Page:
Upstream, the flooding in Thailand seems to hit what we can only hope is a final high point after the lunar high tide came and went earlier this week. However, within Bangkok, which is mostly built in a tidal basin where the major rivers meet with the sea, floodwaters continued Friday to enter into new areas including the suburbs surrounding the Suvarnabhumi (international) Airport, but thus far sparing the airport itself (see this latest update from Bangkok Post).
Water, water everywhere
Meanwhile, the Don Muang (regional) Airport to the north of Bangkok remains closed and is being used as an evacuation center where many flood refugees are expecting to stay for months at this point, according to recent reports such as here from the Wall Street Journal. While roughly one-fifth of Bangkok is currently experiencing flooding (see this from the BBC), the extent of the floods equals roughly the landmass of Kuwait. With this much water, the problems go well beyond logistics and business realms as serious health crises from the fetid waters begin to impact life.
With this amount of standing water, no drainage in sight for well over a month, the medical communities continue to warn of serious problems facing the Thai people due to water-borne diseases (from the water and from insects), human and animal waste, as well as all types of garbage and refuse from both residential and industrial run-off (see this recent report from the Wall Street Journal). The situation is grave and will likely worsen, leaving many sick and more deaths unfortunately expected. In addition to a lack of electricity, there is, of course, no plumbing, contributing to the water pollution problems.
Supply chain stoppages continue
While the floodwaters may be stabilizing to the north of Bangkok, they are not receding, according to corporate sources, leaving damage assessments still off in the future. Even for those businesses not flooded, such as Toyota and Nissan, they are still in a work slowdown or stoppage due to the logistics and components disruptions faced in Thailand (see here for an update on automotive from Supply Chain Standard).
Those directly affected by the flood, which include a number of critical businesses to the semiconductor and electronics global supply chain, remain in an indefinite work stop with hopes of having insight within a month (including optics, LEDs, and many semi components plus test and assembly services) (see here for an overview by ElectronicsFeed).
The murky forecast
The resounding guesstimate for even being able to survey those industrial parks that have been flooded is two to four weeks, at a minimum (see this recap from iSuppli and this overview from Investor Place). That timeline is just to be able to enter the parks and assess damage; then there will be a good month or more until there is hope of enough of the flood waters to have receded that pumping would actually be possible. After that, there is the drying out phase which is expected to take one to two months; then there is the rebuilding and re-equipping of lines and tools. These are just the mechanics. On top of this situation is the mounting human health situation and the number of displaced employees to consider who are suffering in ways that we cannot measure and do justice to.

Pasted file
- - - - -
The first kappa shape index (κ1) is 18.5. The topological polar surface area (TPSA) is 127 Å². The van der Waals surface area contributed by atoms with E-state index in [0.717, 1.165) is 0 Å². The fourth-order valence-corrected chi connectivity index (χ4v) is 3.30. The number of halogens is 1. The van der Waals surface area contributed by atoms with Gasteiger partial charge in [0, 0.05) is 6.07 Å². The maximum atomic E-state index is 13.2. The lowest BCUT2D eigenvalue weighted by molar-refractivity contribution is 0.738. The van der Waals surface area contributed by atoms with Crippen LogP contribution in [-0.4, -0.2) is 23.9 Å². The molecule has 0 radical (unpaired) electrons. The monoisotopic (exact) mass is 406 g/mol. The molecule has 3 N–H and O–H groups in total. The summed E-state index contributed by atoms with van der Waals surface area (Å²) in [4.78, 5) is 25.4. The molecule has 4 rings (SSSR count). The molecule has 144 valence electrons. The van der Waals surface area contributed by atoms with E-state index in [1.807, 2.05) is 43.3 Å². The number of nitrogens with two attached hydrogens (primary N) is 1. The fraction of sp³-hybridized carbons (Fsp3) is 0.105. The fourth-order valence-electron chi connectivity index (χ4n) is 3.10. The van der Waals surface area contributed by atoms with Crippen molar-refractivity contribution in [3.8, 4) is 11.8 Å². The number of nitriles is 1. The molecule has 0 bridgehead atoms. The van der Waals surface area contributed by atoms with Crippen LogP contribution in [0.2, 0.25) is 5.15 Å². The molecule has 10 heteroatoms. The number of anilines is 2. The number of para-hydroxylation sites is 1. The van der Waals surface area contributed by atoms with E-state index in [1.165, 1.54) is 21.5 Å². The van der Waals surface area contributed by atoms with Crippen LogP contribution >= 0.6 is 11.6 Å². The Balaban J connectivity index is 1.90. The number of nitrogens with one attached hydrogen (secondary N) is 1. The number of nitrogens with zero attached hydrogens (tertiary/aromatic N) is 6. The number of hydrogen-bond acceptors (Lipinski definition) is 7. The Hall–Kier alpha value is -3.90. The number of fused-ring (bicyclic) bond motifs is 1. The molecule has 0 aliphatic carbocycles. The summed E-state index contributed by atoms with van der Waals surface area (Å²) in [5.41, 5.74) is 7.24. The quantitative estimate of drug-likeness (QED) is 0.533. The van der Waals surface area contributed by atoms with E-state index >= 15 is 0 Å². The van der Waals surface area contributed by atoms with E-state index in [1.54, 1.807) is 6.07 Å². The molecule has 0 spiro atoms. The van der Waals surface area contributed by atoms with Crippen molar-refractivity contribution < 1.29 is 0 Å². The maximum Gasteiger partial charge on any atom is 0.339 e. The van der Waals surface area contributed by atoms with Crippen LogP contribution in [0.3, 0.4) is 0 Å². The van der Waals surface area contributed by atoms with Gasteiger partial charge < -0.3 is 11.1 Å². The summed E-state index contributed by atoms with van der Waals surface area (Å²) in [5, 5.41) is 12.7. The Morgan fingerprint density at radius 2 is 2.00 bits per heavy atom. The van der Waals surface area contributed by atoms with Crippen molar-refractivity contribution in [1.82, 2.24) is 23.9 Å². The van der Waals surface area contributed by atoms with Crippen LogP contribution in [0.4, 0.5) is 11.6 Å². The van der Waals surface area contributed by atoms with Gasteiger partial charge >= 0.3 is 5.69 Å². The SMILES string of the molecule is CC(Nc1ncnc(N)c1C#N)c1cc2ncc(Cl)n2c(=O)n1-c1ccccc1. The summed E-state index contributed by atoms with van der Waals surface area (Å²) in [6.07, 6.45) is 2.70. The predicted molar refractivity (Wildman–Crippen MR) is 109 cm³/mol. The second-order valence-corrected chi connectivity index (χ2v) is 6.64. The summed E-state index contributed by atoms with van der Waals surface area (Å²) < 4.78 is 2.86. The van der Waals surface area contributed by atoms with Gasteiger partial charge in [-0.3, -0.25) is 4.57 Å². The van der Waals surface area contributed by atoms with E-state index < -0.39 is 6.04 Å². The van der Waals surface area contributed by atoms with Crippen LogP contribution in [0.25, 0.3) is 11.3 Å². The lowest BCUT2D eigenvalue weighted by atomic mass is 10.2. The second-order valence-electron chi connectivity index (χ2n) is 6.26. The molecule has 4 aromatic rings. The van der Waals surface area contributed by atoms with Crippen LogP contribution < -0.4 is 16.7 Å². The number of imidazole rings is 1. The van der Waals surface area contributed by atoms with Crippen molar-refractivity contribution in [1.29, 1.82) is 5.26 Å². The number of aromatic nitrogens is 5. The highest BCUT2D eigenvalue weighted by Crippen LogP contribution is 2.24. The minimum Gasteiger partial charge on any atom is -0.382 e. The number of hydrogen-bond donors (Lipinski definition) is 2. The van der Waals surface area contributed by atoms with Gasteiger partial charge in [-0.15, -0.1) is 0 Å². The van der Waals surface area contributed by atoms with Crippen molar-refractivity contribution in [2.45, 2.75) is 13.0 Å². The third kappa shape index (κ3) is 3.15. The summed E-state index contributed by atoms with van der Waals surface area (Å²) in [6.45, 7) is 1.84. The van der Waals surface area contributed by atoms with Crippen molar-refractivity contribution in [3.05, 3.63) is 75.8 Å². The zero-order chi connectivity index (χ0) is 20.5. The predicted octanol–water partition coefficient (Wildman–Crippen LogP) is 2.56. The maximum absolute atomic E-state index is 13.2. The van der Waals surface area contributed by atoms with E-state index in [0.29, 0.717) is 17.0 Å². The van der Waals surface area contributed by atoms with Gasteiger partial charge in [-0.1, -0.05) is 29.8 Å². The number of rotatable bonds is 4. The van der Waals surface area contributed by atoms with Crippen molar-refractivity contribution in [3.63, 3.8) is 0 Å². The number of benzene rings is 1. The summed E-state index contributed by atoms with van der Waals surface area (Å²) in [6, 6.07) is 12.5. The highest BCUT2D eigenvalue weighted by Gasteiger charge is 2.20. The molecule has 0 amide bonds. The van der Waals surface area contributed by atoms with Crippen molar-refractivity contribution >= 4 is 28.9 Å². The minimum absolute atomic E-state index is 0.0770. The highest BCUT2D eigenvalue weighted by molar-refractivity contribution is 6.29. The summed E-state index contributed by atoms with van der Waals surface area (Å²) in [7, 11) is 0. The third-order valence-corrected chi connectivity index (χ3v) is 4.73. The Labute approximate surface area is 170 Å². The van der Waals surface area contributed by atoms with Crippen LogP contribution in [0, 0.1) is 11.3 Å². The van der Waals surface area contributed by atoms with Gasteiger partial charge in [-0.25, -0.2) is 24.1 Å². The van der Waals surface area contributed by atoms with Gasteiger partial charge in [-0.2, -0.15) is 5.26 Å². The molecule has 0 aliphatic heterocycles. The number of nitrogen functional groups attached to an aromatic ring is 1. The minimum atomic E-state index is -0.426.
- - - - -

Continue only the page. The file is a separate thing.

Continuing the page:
So, what is to become of the wider semiconductor and electronics supply chain in Thailand? Many have been asking this question for a couple of weeks and we have been listening in and following trends. There is public discussion that regional locations such as India, Malaysia and the Philippines may be well-suited to take up the slack and support some of the needs for new and/or expanded facilities (see for example here, here, and here for a view into this new positioning).
Regardless of what regional shifts in manufacturing locations may occur as a result of the ongoing flooding situation, it is clear that companies, whether large or small, are extremely negatively impacted and many will exceed even sizable insurance claim amounts (cf., ON Semi's recent financial statement overview here).
While most of the 4Q11 inventory was already in process along the supply chain, it is 1Q12 and forward that many expect to be the real point of impact for the industry. Presently there are already shortages across a range of sectors HDD (impacting memory), PC, optic, automotive, LED (some), and test and assembly, to name the most obvious. There will be negative earnings as a result of the flood simply because there will be volume downgrades due to lack of product. What product is available will be in increasingly shorter supply due to various component supply chain disruptions, causing prices to continue to climb (there is already public knowledge of the jump in various memory pricing, for example).
One outcome of these expected losses and cost increases is pricing changes downstream. We have already seen reports in the mainstream media that some of these costs are being looked at as possibly passed along to consumers in the form of increases in various final product price increases (especially for PC sector products). Given the demand-soft situation that has plagued not just our industry, but most due to continued poor macro-economic outlooks, it is a curious time to raise prices, but logically, it may be the only move left to make for some. The holiday season is likely to be mostly spared for consumers, but come 1Q12, it will be interesting to see if relocations upstream (temporary or permanent) will be sufficient to offset re-pricing downstream.